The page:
Drinking more water is important if you have bladder symptoms as part of your MS. It can be tempting to drink less water to minimise unexpectedly rushing to the loo, going to the loo many times a day or during the night or if incontinence is part of your MS. However, drinking less water means that the urine in your bladder will be more concentrated and that can lead to more urinary tract infections (UTIs).
The general advice is to drink around one to two litres, or six to eight glasses, of liquid per day. If plain water seems too boring, you could try sparkling water instead or add a slice of lemon or lime.
Many people enjoy caffeinated drinks such as coffee and tea. Some energy drinks contain quite a lot of caffeine too. However, caffeine can irritate the bladder lining so, for people with bladder symptoms, it can be good to switch to decaff coffee, fruit or herbal teas.
Alcohol in moderation
When it comes to lifestyle, the advice for people with MS is the same as for everyone – eat healthily, exercise sensibly, avoid smoking and try not to drink too much alcohol. If you’d like to cut down your alcohol intake, NHS Choices has some good tips.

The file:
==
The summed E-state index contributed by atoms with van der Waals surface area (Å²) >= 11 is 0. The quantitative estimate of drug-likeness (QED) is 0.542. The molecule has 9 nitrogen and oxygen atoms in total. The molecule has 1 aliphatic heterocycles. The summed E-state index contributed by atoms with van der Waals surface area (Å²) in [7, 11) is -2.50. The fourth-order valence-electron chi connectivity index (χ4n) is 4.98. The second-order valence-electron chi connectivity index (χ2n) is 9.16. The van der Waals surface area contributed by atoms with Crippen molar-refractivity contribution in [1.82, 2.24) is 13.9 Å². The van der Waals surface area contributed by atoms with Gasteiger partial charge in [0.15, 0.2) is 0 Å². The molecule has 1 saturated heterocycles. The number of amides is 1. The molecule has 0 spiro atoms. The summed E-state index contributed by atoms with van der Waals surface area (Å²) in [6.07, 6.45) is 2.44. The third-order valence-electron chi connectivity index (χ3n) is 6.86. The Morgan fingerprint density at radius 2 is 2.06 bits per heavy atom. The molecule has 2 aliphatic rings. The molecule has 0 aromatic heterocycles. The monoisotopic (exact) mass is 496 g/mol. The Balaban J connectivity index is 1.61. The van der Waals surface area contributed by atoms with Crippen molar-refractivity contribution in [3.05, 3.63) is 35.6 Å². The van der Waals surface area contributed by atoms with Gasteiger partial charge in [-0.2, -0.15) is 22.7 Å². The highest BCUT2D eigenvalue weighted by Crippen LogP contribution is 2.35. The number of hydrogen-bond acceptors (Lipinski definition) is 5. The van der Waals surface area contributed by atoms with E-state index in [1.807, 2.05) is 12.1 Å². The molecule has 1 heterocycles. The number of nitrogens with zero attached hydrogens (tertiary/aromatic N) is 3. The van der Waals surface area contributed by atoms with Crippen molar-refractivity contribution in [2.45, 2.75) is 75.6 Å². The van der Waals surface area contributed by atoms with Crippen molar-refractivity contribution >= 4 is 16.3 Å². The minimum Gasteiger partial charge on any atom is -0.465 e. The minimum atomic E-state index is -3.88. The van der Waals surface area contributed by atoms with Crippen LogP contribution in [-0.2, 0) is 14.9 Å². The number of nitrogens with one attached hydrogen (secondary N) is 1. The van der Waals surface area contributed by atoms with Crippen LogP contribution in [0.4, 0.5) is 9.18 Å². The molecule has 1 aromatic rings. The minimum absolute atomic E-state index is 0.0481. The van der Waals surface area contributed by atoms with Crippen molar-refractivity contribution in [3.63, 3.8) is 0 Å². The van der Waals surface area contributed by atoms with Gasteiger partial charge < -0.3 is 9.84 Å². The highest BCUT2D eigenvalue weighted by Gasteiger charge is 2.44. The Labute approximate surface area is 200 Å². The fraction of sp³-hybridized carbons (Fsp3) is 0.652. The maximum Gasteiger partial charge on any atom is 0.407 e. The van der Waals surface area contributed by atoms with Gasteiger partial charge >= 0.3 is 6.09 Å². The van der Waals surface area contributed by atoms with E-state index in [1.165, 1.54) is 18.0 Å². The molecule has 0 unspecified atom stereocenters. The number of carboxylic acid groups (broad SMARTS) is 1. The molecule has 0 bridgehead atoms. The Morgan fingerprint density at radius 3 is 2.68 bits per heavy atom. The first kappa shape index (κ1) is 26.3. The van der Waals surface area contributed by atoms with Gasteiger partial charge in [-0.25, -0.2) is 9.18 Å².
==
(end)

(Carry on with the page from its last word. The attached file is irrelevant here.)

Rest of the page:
Take a break
Could you give up alcohol? Some of our supporters are being sponsored not to drink any alcohol for a month. They have joined the Drink Less for MS campaign in aid of the MS Trust. Would you like to join them? It is nearly time to start thinking about New Year's resolutions after all!
Have a good weekend
Cheers, everyone! Mine’s a pint of water, please.
MS is complex, life-long and unpredictable, without a known cause or cure. Our Information Team take away some of the uncertainty such a diagnosis can bring and help people living with MS to see a way forward.
They provide bespoke, practical, evidence-based information, receiving over 3,000 enquiries and sending out over 60,000 publications, researched and written by the team, every year.
The MS Trust receives no government funding and relies solely on the generosity of its supporters in order to continue to offer this lifeline for the 100,000 people living with MS in the UK. If you would like to support our Information team please donate now.